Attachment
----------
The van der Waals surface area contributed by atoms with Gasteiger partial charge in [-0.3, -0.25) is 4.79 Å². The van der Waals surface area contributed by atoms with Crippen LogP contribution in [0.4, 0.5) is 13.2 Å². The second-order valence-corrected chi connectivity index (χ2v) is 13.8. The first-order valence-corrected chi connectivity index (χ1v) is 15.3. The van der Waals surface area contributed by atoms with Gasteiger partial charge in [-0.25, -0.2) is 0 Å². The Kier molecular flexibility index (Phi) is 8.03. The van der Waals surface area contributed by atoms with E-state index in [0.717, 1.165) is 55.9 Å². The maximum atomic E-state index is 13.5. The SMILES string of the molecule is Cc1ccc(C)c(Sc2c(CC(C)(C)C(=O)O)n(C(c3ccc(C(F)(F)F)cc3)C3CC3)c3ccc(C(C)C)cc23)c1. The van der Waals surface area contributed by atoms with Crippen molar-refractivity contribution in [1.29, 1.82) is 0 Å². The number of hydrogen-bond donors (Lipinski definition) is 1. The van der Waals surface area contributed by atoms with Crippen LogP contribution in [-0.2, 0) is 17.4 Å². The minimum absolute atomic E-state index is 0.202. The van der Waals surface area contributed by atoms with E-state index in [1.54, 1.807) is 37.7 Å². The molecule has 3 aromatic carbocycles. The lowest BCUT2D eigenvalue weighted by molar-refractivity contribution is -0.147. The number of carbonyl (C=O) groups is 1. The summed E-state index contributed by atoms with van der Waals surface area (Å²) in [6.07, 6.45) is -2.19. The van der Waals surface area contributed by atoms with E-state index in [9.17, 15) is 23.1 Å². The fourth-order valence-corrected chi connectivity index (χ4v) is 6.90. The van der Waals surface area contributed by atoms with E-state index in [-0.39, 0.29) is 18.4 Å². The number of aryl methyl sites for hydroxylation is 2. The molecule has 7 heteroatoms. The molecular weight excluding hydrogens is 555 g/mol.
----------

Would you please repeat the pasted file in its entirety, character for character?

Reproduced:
The van der Waals surface area contributed by atoms with Gasteiger partial charge in [-0.3, -0.25) is 4.79 Å². The van der Waals surface area contributed by atoms with Crippen LogP contribution in [0.4, 0.5) is 13.2 Å². The second-order valence-corrected chi connectivity index (χ2v) is 13.8. The first-order valence-corrected chi connectivity index (χ1v) is 15.3. The van der Waals surface area contributed by atoms with Gasteiger partial charge in [-0.25, -0.2) is 0 Å². The Kier molecular flexibility index (Phi) is 8.03. The van der Waals surface area contributed by atoms with E-state index in [0.717, 1.165) is 55.9 Å². The maximum atomic E-state index is 13.5. The SMILES string of the molecule is Cc1ccc(C)c(Sc2c(CC(C)(C)C(=O)O)n(C(c3ccc(C(F)(F)F)cc3)C3CC3)c3ccc(C(C)C)cc23)c1. The van der Waals surface area contributed by atoms with Crippen molar-refractivity contribution in [1.29, 1.82) is 0 Å². The number of hydrogen-bond donors (Lipinski definition) is 1. The van der Waals surface area contributed by atoms with Crippen LogP contribution in [-0.2, 0) is 17.4 Å². The minimum absolute atomic E-state index is 0.202. The van der Waals surface area contributed by atoms with E-state index in [1.54, 1.807) is 37.7 Å². The molecule has 3 aromatic carbocycles. The lowest BCUT2D eigenvalue weighted by molar-refractivity contribution is -0.147. The number of carbonyl (C=O) groups is 1. The summed E-state index contributed by atoms with van der Waals surface area (Å²) in [6.07, 6.45) is -2.19. The van der Waals surface area contributed by atoms with E-state index in [9.17, 15) is 23.1 Å². The fourth-order valence-corrected chi connectivity index (χ4v) is 6.90. The van der Waals surface area contributed by atoms with E-state index in [-0.39, 0.29) is 18.4 Å². The number of aryl methyl sites for hydroxylation is 2. The molecule has 7 heteroatoms. The molecular weight excluding hydrogens is 555 g/mol.